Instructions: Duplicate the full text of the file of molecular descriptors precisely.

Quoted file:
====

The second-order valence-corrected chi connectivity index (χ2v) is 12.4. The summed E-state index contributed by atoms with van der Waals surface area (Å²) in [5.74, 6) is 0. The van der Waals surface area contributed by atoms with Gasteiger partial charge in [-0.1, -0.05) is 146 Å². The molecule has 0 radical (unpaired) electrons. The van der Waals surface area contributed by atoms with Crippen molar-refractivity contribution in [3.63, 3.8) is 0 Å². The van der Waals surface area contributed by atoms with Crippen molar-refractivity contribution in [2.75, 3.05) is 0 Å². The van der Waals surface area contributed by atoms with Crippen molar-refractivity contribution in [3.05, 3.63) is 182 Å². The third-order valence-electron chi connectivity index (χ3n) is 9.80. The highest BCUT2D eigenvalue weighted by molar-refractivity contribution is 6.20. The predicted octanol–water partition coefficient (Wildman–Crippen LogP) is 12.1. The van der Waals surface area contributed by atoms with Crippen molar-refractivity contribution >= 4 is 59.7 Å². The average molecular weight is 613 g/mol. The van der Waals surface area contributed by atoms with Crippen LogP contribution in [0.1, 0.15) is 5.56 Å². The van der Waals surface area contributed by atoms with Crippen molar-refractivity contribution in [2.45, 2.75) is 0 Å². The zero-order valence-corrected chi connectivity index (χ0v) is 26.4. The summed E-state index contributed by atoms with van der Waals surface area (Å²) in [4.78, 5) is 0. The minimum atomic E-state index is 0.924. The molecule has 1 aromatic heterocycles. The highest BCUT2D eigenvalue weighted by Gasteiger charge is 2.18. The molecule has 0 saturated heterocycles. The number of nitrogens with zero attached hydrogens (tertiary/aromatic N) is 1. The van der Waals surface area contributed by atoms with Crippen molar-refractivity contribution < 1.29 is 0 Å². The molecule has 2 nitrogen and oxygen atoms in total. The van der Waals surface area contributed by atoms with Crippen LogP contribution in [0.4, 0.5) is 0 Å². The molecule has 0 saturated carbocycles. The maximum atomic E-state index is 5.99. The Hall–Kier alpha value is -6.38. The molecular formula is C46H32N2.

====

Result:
The second-order valence-corrected chi connectivity index (χ2v) is 12.4. The summed E-state index contributed by atoms with van der Waals surface area (Å²) in [5.74, 6) is 0. The van der Waals surface area contributed by atoms with Gasteiger partial charge in [-0.1, -0.05) is 146 Å². The molecule has 0 radical (unpaired) electrons. The van der Waals surface area contributed by atoms with Crippen molar-refractivity contribution in [3.63, 3.8) is 0 Å². The van der Waals surface area contributed by atoms with Crippen molar-refractivity contribution in [2.75, 3.05) is 0 Å². The van der Waals surface area contributed by atoms with Crippen molar-refractivity contribution in [3.05, 3.63) is 182 Å². The third-order valence-electron chi connectivity index (χ3n) is 9.80. The highest BCUT2D eigenvalue weighted by molar-refractivity contribution is 6.20. The predicted octanol–water partition coefficient (Wildman–Crippen LogP) is 12.1. The van der Waals surface area contributed by atoms with Crippen molar-refractivity contribution >= 4 is 59.7 Å². The average molecular weight is 613 g/mol. The van der Waals surface area contributed by atoms with Crippen LogP contribution in [0.1, 0.15) is 5.56 Å². The van der Waals surface area contributed by atoms with Crippen molar-refractivity contribution in [2.45, 2.75) is 0 Å². The zero-order valence-corrected chi connectivity index (χ0v) is 26.4. The summed E-state index contributed by atoms with van der Waals surface area (Å²) in [4.78, 5) is 0. The minimum atomic E-state index is 0.924. The molecule has 1 aromatic heterocycles. The highest BCUT2D eigenvalue weighted by Gasteiger charge is 2.18. The molecule has 0 saturated heterocycles. The number of nitrogens with zero attached hydrogens (tertiary/aromatic N) is 1. The van der Waals surface area contributed by atoms with Crippen molar-refractivity contribution < 1.29 is 0 Å². The molecule has 2 nitrogen and oxygen atoms in total. The van der Waals surface area contributed by atoms with Crippen LogP contribution in [0.4, 0.5) is 0 Å². The molecule has 0 saturated carbocycles. The maximum atomic E-state index is 5.99. The Hall–Kier alpha value is -6.38. The molecular formula is C46H32N2.